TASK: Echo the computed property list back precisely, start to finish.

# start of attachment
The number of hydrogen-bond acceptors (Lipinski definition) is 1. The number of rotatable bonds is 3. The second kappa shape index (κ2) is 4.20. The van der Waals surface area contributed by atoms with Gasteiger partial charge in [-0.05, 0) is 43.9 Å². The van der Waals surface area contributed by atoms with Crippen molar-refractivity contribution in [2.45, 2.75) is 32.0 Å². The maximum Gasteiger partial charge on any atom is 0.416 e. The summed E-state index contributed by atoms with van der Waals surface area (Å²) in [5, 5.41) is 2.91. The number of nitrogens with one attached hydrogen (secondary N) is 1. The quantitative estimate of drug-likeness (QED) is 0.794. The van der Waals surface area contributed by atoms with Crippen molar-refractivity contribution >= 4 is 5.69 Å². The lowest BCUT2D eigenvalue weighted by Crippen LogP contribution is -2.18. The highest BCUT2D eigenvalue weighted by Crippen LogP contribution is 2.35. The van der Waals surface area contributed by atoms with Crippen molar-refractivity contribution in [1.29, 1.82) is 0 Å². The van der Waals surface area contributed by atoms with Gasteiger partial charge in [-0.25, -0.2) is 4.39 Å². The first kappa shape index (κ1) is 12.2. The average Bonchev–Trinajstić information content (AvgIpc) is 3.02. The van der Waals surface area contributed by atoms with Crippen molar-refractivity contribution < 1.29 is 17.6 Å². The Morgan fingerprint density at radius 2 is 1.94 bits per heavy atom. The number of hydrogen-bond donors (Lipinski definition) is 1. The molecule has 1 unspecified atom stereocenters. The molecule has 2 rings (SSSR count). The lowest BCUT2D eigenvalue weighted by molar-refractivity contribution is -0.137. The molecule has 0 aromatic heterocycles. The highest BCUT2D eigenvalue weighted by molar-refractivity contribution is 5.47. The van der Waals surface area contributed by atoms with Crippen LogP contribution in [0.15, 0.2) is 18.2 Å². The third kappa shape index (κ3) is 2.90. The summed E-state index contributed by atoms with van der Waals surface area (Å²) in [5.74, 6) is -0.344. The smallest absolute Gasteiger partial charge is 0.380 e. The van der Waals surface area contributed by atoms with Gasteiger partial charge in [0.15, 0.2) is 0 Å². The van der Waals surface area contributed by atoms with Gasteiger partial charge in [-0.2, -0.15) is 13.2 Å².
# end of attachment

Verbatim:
The number of hydrogen-bond acceptors (Lipinski definition) is 1. The number of rotatable bonds is 3. The second kappa shape index (κ2) is 4.20. The van der Waals surface area contributed by atoms with Gasteiger partial charge in [-0.05, 0) is 43.9 Å². The van der Waals surface area contributed by atoms with Crippen molar-refractivity contribution in [2.45, 2.75) is 32.0 Å². The maximum Gasteiger partial charge on any atom is 0.416 e. The summed E-state index contributed by atoms with van der Waals surface area (Å²) in [5, 5.41) is 2.91. The number of nitrogens with one attached hydrogen (secondary N) is 1. The quantitative estimate of drug-likeness (QED) is 0.794. The van der Waals surface area contributed by atoms with Crippen molar-refractivity contribution >= 4 is 5.69 Å². The lowest BCUT2D eigenvalue weighted by Crippen LogP contribution is -2.18. The highest BCUT2D eigenvalue weighted by Crippen LogP contribution is 2.35. The van der Waals surface area contributed by atoms with Crippen molar-refractivity contribution in [1.29, 1.82) is 0 Å². The van der Waals surface area contributed by atoms with Gasteiger partial charge in [-0.25, -0.2) is 4.39 Å². The first kappa shape index (κ1) is 12.2. The average Bonchev–Trinajstić information content (AvgIpc) is 3.02. The van der Waals surface area contributed by atoms with Crippen molar-refractivity contribution < 1.29 is 17.6 Å². The Morgan fingerprint density at radius 2 is 1.94 bits per heavy atom. The number of hydrogen-bond donors (Lipinski definition) is 1. The molecule has 1 unspecified atom stereocenters. The molecule has 2 rings (SSSR count). The lowest BCUT2D eigenvalue weighted by molar-refractivity contribution is -0.137. The molecule has 0 aromatic heterocycles. The highest BCUT2D eigenvalue weighted by molar-refractivity contribution is 5.47. The van der Waals surface area contributed by atoms with Crippen LogP contribution in [0.15, 0.2) is 18.2 Å². The third kappa shape index (κ3) is 2.90. The summed E-state index contributed by atoms with van der Waals surface area (Å²) in [5.74, 6) is -0.344. The smallest absolute Gasteiger partial charge is 0.380 e. The van der Waals surface area contributed by atoms with Gasteiger partial charge in [0.15, 0.2) is 0 Å². The van der Waals surface area contributed by atoms with Gasteiger partial charge in [-0.2, -0.15) is 13.2 Å².